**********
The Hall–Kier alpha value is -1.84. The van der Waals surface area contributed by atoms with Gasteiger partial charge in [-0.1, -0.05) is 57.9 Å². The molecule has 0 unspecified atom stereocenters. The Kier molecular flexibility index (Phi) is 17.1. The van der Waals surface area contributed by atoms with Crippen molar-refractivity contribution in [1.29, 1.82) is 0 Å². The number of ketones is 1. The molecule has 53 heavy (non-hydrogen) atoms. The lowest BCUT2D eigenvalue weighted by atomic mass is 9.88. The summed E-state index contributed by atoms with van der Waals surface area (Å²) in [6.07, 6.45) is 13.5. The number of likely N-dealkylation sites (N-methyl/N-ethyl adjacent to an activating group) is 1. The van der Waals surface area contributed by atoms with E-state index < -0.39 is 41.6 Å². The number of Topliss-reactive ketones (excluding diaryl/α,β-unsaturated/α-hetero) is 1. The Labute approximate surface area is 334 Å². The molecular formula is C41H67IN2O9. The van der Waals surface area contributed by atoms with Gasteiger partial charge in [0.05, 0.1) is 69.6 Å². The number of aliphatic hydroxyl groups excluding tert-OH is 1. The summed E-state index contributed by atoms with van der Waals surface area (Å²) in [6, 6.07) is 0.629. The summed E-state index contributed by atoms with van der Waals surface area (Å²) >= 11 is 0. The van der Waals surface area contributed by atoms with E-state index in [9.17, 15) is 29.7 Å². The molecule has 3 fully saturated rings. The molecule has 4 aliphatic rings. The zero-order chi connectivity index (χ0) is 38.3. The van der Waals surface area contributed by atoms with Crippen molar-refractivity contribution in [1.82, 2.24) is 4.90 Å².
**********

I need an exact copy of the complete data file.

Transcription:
The Hall–Kier alpha value is -1.84. The van der Waals surface area contributed by atoms with Gasteiger partial charge in [-0.1, -0.05) is 57.9 Å². The molecule has 0 unspecified atom stereocenters. The Kier molecular flexibility index (Phi) is 17.1. The van der Waals surface area contributed by atoms with Crippen molar-refractivity contribution in [1.29, 1.82) is 0 Å². The number of ketones is 1. The molecule has 53 heavy (non-hydrogen) atoms. The lowest BCUT2D eigenvalue weighted by atomic mass is 9.88. The summed E-state index contributed by atoms with van der Waals surface area (Å²) in [6.07, 6.45) is 13.5. The number of likely N-dealkylation sites (N-methyl/N-ethyl adjacent to an activating group) is 1. The van der Waals surface area contributed by atoms with E-state index < -0.39 is 41.6 Å². The number of Topliss-reactive ketones (excluding diaryl/α,β-unsaturated/α-hetero) is 1. The Labute approximate surface area is 334 Å². The molecular formula is C41H67IN2O9. The van der Waals surface area contributed by atoms with Gasteiger partial charge in [0.05, 0.1) is 69.6 Å². The number of aliphatic hydroxyl groups excluding tert-OH is 1. The summed E-state index contributed by atoms with van der Waals surface area (Å²) in [6, 6.07) is 0.629. The summed E-state index contributed by atoms with van der Waals surface area (Å²) >= 11 is 0. The van der Waals surface area contributed by atoms with E-state index in [9.17, 15) is 29.7 Å². The molecule has 3 fully saturated rings. The molecule has 4 aliphatic rings. The zero-order chi connectivity index (χ0) is 38.3. The van der Waals surface area contributed by atoms with Crippen molar-refractivity contribution in [1.82, 2.24) is 4.90 Å².